Schieffer had every reason to ask about the problem in the third debate. Earlier in the day, Michael Levi, the energy and environment expert at the Council on Foreign Relations, explained why:

Those who aren’t seized with the importance of dealing with climate change on its merits should still be concerned: U.S. allies around the world care about what the United States does. Europe remains fixated on the issue, and might reconsider carbon tariffs on the United States down the road. Scores of countries in Asia and Africa care deeply about what climate change will do to their safety and prosperity—and the United States is battling with China for their allegiance. Do the candidates think that these concerns matter? How would they deal with them?

Unfortunately, as Levi suggested, the debates’ moderators seem to view climate change as a “special interest issue.” Candy Crowley, who presided over the second encounter, caught a bunch of flak from media-gazers for saying, in CNN’s post-debate coverage: “Climate change. I had that question. All of you climate change people. We just, you know, again, we knew that the economy was still the main thing so you knew you kind of wanted to go with the economy.”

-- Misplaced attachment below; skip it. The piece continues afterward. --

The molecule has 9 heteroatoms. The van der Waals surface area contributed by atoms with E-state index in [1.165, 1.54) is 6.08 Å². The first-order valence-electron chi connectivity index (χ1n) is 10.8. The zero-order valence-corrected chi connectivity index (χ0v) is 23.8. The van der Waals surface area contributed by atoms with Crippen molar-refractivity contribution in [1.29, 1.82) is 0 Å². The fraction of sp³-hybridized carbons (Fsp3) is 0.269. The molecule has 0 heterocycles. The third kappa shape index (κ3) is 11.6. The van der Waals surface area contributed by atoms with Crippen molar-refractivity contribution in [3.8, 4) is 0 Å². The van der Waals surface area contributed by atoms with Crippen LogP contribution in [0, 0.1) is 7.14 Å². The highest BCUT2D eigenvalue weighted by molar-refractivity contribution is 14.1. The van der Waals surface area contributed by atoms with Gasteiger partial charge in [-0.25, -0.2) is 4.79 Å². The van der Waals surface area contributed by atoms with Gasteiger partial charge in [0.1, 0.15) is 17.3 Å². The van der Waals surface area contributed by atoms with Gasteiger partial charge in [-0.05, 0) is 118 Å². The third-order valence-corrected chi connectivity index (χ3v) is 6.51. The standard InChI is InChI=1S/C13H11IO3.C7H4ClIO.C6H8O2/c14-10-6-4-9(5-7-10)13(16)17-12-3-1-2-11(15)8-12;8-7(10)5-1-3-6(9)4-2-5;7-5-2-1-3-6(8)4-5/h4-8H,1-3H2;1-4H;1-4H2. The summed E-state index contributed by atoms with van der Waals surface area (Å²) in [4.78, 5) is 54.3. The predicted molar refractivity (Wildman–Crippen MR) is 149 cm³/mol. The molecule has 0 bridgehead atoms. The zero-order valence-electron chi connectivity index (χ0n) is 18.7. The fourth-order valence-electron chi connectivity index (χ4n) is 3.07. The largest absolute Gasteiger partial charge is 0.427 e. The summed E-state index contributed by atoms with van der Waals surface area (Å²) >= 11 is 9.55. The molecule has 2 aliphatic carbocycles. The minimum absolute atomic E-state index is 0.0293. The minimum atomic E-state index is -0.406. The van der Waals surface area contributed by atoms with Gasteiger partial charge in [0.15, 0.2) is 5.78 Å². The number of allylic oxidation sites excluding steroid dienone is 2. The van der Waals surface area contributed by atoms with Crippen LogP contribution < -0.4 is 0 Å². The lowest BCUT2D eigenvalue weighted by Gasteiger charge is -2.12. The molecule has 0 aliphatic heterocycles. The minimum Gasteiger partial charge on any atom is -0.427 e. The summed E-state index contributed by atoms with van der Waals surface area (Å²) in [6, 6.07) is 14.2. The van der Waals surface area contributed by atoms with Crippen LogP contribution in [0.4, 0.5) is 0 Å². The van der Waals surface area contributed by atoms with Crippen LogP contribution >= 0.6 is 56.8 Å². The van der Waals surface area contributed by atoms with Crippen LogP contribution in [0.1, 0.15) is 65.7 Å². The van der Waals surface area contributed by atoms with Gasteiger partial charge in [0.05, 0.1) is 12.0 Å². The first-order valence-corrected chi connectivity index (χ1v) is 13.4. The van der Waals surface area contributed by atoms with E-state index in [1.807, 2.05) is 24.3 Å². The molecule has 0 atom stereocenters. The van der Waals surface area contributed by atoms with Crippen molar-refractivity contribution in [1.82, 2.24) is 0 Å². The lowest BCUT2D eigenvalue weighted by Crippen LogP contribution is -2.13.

Schieffer, who’s now punted as well, might say the same thing: “Oh, national security and violence in the Middle East, and Islamic extremism were the main thing.” That sounds reasonable to a point—or at least, reflective of a common media mindset. But these debates are each an hour and half long. The notion that five minutes could not be spared for climate change is ridiculous. Obama and Romney won’t be returning to the debate stage, but the rest of the press corps has a few weeks left to try to rectify that oversight.


Curtis Brainard is the editor of The Observatory, CJR's online critique of science and environment reporting. Follow him on Twitter @cbrainard.